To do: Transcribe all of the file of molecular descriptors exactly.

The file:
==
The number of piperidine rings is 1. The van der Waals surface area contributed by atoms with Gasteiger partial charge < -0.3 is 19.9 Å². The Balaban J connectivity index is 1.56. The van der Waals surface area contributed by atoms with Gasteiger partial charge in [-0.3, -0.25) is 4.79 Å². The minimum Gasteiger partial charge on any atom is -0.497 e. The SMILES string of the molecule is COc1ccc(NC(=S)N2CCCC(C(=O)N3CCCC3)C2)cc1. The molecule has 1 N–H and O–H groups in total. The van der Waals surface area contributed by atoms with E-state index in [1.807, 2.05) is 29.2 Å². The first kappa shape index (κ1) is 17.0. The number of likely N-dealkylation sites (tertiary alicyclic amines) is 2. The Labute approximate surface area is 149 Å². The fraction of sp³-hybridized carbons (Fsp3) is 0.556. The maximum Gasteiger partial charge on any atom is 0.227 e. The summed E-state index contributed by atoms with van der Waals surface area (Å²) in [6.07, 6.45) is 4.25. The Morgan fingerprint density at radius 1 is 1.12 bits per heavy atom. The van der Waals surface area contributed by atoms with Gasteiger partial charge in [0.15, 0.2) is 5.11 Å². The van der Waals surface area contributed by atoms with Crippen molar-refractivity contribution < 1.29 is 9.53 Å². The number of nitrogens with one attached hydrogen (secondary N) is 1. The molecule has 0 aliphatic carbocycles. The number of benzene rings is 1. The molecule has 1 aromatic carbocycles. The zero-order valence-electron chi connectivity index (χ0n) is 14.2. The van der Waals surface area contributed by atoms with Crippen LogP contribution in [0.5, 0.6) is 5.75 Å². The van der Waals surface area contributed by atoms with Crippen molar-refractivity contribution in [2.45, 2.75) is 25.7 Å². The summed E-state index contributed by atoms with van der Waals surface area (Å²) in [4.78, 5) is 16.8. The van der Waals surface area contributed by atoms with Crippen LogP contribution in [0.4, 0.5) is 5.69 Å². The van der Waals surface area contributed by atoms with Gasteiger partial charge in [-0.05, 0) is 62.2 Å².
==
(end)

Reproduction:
The number of piperidine rings is 1. The van der Waals surface area contributed by atoms with Gasteiger partial charge < -0.3 is 19.9 Å². The Balaban J connectivity index is 1.56. The van der Waals surface area contributed by atoms with Gasteiger partial charge in [-0.3, -0.25) is 4.79 Å². The minimum Gasteiger partial charge on any atom is -0.497 e. The SMILES string of the molecule is COc1ccc(NC(=S)N2CCCC(C(=O)N3CCCC3)C2)cc1. The molecule has 1 N–H and O–H groups in total. The van der Waals surface area contributed by atoms with E-state index in [1.807, 2.05) is 29.2 Å². The first kappa shape index (κ1) is 17.0. The number of likely N-dealkylation sites (tertiary alicyclic amines) is 2. The Labute approximate surface area is 149 Å². The fraction of sp³-hybridized carbons (Fsp3) is 0.556. The maximum Gasteiger partial charge on any atom is 0.227 e. The summed E-state index contributed by atoms with van der Waals surface area (Å²) in [6.07, 6.45) is 4.25. The Morgan fingerprint density at radius 1 is 1.12 bits per heavy atom. The van der Waals surface area contributed by atoms with Gasteiger partial charge in [0.15, 0.2) is 5.11 Å². The van der Waals surface area contributed by atoms with Crippen molar-refractivity contribution < 1.29 is 9.53 Å². The number of nitrogens with one attached hydrogen (secondary N) is 1. The molecule has 0 aliphatic carbocycles. The number of benzene rings is 1. The molecule has 1 aromatic carbocycles. The zero-order valence-electron chi connectivity index (χ0n) is 14.2. The van der Waals surface area contributed by atoms with Crippen LogP contribution in [0.5, 0.6) is 5.75 Å². The van der Waals surface area contributed by atoms with Crippen molar-refractivity contribution in [2.45, 2.75) is 25.7 Å². The summed E-state index contributed by atoms with van der Waals surface area (Å²) in [4.78, 5) is 16.8. The van der Waals surface area contributed by atoms with Crippen LogP contribution in [0.4, 0.5) is 5.69 Å². The van der Waals surface area contributed by atoms with Gasteiger partial charge in [-0.05, 0) is 62.2 Å².